Death occurs. When a patient dies, hospital staff notifies family members. Federal regulations mandate that the hospital notify an organ procurement organization of all deaths. Versiti receives and coordinates organ and tissue referrals 24 hours a day, 7 days a week.
Assess donation possibility. The deceased patient is assessed for suitability for organ and tissue donation based on criteria such as age, cause of death and medical history.
First-person authorization. Versiti checks the local donor registry to determine whether or not the deceased is a registered donor. Versiti informs the family of the deceased’s wish to give the gift of life. If the patient is a suitable donor, Versiti will discuss donation options with the donor’s family. If family members agree to donation, they must sign an authorization form that denotes each organ and tissue being donated.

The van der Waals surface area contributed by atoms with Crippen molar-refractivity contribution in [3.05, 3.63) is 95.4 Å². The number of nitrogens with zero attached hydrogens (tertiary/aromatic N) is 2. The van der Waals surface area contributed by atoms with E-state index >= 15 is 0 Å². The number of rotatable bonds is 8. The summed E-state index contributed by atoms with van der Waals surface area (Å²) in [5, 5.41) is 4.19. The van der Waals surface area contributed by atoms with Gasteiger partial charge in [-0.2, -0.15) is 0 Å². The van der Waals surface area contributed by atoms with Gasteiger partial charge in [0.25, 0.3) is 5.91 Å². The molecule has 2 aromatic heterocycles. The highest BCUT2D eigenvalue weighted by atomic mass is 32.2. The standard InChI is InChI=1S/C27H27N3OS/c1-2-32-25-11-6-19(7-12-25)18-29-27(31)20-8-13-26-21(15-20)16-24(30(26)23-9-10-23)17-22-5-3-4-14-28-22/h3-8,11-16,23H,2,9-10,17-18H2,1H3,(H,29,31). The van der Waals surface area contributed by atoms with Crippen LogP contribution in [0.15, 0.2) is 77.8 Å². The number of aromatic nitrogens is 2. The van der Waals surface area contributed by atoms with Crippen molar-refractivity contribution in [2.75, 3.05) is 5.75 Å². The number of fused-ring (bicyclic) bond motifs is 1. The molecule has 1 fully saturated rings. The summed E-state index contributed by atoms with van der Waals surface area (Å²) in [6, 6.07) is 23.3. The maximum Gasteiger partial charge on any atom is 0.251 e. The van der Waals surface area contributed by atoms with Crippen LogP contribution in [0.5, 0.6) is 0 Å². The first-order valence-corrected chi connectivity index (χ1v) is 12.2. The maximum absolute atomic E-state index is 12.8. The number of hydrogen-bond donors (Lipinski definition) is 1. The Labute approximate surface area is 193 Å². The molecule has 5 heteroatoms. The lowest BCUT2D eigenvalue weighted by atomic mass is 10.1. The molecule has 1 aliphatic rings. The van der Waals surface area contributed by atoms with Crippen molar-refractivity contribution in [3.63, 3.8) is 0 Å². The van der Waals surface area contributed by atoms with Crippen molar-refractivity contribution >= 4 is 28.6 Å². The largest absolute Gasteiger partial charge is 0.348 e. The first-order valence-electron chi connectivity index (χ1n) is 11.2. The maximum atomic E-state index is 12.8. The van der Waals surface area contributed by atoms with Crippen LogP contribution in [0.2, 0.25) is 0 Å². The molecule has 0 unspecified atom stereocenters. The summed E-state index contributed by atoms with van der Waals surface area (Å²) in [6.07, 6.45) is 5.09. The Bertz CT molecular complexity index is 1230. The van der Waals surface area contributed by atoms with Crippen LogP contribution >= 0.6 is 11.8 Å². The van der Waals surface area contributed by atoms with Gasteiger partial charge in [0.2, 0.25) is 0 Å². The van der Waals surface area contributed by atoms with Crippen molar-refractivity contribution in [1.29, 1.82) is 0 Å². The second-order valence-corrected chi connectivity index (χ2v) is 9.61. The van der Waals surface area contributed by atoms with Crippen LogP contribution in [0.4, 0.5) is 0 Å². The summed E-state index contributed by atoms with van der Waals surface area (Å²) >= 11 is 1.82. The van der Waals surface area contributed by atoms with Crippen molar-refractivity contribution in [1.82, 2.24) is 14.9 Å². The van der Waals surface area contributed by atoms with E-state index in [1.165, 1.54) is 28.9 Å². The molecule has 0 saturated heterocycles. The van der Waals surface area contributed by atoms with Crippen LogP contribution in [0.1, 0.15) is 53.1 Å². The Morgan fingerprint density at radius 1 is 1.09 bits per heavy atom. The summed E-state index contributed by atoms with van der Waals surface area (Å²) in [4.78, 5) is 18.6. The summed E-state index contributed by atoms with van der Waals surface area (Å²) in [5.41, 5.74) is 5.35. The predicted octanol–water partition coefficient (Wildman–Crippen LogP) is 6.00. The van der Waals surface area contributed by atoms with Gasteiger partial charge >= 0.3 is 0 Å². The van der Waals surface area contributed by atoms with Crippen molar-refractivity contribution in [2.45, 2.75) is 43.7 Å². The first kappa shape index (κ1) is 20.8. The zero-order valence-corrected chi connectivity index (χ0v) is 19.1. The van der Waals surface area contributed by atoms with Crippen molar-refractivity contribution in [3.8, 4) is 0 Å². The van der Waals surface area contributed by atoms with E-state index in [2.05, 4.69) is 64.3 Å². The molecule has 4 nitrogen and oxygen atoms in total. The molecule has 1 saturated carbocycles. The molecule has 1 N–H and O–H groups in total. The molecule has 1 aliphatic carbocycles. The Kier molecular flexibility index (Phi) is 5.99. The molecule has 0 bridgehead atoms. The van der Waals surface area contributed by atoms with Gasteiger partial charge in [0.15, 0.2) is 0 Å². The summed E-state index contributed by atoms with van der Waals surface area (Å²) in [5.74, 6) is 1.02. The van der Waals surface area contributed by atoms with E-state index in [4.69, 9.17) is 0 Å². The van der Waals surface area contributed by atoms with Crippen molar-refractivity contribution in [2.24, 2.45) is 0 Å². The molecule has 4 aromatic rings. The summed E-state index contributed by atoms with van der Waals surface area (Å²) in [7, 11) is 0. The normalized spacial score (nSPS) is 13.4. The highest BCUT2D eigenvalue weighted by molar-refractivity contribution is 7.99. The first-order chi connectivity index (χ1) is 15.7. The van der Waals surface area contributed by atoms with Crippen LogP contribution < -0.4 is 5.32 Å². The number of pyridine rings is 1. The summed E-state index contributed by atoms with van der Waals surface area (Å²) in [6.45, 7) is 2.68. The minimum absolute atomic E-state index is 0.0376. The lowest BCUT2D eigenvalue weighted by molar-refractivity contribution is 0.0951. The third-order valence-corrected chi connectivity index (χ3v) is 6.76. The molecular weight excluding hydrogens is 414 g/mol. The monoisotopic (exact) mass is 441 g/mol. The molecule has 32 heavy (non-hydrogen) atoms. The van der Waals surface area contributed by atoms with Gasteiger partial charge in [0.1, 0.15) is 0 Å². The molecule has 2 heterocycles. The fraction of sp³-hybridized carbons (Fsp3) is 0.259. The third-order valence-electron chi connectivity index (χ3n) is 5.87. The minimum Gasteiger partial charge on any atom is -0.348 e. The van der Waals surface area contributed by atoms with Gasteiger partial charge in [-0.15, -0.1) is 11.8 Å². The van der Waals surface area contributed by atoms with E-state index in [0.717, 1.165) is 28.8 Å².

Gather information. Donor families must also answer a medical/social questionnaire to protect recipients and screen for communicable diseases, such as HIV and hepatitis.
Recovery and transplantation. If the donor’s tissues are suitable, they are recovered during an aseptic surgical procedure, and the body is reconstructed. The recovered tissues are then used as numerous grafts for transplantation. If certain tissues cannot be used for transplantation, some may be donated for research.
Nearly all religious groups support organ and tissue donation and transplantation, as long as it does not impede the life or hasten the death of the donor. In fact, many religious groups encourage organ donation and see it as a charitable act that saves or enhances lives.
Versiti encourages all faith leaders to learn about their group’s official position on organ and tissue donation, transplantation and other biomedical ethical issues.
Find out more about specific groups here.